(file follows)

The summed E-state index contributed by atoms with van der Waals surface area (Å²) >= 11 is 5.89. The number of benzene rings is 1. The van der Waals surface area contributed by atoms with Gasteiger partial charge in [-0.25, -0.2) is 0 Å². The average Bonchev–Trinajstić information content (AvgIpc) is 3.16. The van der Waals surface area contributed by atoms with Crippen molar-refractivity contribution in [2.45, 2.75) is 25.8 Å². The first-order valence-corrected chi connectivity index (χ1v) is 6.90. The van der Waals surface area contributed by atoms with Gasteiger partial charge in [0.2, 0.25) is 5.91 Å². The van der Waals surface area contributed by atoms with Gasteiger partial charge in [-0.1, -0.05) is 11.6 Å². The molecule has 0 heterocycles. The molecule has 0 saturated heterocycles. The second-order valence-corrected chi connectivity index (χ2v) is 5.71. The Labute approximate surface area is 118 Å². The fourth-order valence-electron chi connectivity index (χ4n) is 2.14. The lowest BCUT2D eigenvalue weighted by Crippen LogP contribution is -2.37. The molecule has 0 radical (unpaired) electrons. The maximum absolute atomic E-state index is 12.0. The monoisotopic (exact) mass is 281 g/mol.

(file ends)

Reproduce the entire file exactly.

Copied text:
The summed E-state index contributed by atoms with van der Waals surface area (Å²) >= 11 is 5.89. The number of benzene rings is 1. The van der Waals surface area contributed by atoms with Gasteiger partial charge in [-0.25, -0.2) is 0 Å². The average Bonchev–Trinajstić information content (AvgIpc) is 3.16. The van der Waals surface area contributed by atoms with Crippen molar-refractivity contribution in [2.45, 2.75) is 25.8 Å². The first-order valence-corrected chi connectivity index (χ1v) is 6.90. The van der Waals surface area contributed by atoms with Gasteiger partial charge in [0.2, 0.25) is 5.91 Å². The van der Waals surface area contributed by atoms with Gasteiger partial charge in [-0.1, -0.05) is 11.6 Å². The molecule has 0 heterocycles. The molecule has 0 saturated heterocycles. The second-order valence-corrected chi connectivity index (χ2v) is 5.71. The Labute approximate surface area is 118 Å². The fourth-order valence-electron chi connectivity index (χ4n) is 2.14. The lowest BCUT2D eigenvalue weighted by Crippen LogP contribution is -2.37. The molecule has 0 radical (unpaired) electrons. The maximum absolute atomic E-state index is 12.0. The monoisotopic (exact) mass is 281 g/mol.